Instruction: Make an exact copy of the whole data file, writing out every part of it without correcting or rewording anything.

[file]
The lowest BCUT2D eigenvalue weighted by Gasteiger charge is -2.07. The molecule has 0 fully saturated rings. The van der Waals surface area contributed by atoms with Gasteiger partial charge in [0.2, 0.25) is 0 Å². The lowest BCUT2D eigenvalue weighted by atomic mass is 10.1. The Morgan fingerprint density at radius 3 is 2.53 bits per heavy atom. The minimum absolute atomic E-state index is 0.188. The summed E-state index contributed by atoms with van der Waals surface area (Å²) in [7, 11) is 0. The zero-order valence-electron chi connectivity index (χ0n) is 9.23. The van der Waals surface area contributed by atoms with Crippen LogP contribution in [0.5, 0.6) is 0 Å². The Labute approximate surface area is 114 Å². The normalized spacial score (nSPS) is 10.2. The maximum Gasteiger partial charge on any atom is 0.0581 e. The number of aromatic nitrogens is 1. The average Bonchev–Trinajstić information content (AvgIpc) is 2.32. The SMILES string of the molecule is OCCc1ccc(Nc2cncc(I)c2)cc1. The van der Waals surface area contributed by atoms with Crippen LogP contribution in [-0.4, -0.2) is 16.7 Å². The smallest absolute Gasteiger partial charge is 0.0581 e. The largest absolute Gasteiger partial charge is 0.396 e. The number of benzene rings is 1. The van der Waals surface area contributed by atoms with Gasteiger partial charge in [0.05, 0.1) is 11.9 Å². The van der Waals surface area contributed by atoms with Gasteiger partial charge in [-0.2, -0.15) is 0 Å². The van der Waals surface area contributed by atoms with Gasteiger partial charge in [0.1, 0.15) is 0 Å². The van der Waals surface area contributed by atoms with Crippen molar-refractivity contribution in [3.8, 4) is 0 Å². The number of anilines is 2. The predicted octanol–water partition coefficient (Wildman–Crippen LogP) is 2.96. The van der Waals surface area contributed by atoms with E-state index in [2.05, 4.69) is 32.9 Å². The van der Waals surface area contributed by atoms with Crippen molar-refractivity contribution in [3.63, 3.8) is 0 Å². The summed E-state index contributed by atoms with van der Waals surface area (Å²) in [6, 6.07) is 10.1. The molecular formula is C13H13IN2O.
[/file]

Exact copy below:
The lowest BCUT2D eigenvalue weighted by Gasteiger charge is -2.07. The molecule has 0 fully saturated rings. The van der Waals surface area contributed by atoms with Gasteiger partial charge in [0.2, 0.25) is 0 Å². The lowest BCUT2D eigenvalue weighted by atomic mass is 10.1. The Morgan fingerprint density at radius 3 is 2.53 bits per heavy atom. The minimum absolute atomic E-state index is 0.188. The summed E-state index contributed by atoms with van der Waals surface area (Å²) in [7, 11) is 0. The zero-order valence-electron chi connectivity index (χ0n) is 9.23. The van der Waals surface area contributed by atoms with Crippen LogP contribution in [0.5, 0.6) is 0 Å². The Labute approximate surface area is 114 Å². The normalized spacial score (nSPS) is 10.2. The maximum Gasteiger partial charge on any atom is 0.0581 e. The number of aromatic nitrogens is 1. The average Bonchev–Trinajstić information content (AvgIpc) is 2.32. The SMILES string of the molecule is OCCc1ccc(Nc2cncc(I)c2)cc1. The van der Waals surface area contributed by atoms with Crippen LogP contribution in [-0.4, -0.2) is 16.7 Å². The smallest absolute Gasteiger partial charge is 0.0581 e. The largest absolute Gasteiger partial charge is 0.396 e. The number of benzene rings is 1. The van der Waals surface area contributed by atoms with Gasteiger partial charge in [0.05, 0.1) is 11.9 Å². The van der Waals surface area contributed by atoms with Gasteiger partial charge in [-0.2, -0.15) is 0 Å². The van der Waals surface area contributed by atoms with Gasteiger partial charge in [0.1, 0.15) is 0 Å². The van der Waals surface area contributed by atoms with Crippen molar-refractivity contribution in [3.8, 4) is 0 Å². The number of anilines is 2. The predicted octanol–water partition coefficient (Wildman–Crippen LogP) is 2.96. The van der Waals surface area contributed by atoms with E-state index in [2.05, 4.69) is 32.9 Å². The van der Waals surface area contributed by atoms with Crippen molar-refractivity contribution in [3.63, 3.8) is 0 Å². The summed E-state index contributed by atoms with van der Waals surface area (Å²) in [6, 6.07) is 10.1. The molecular formula is C13H13IN2O.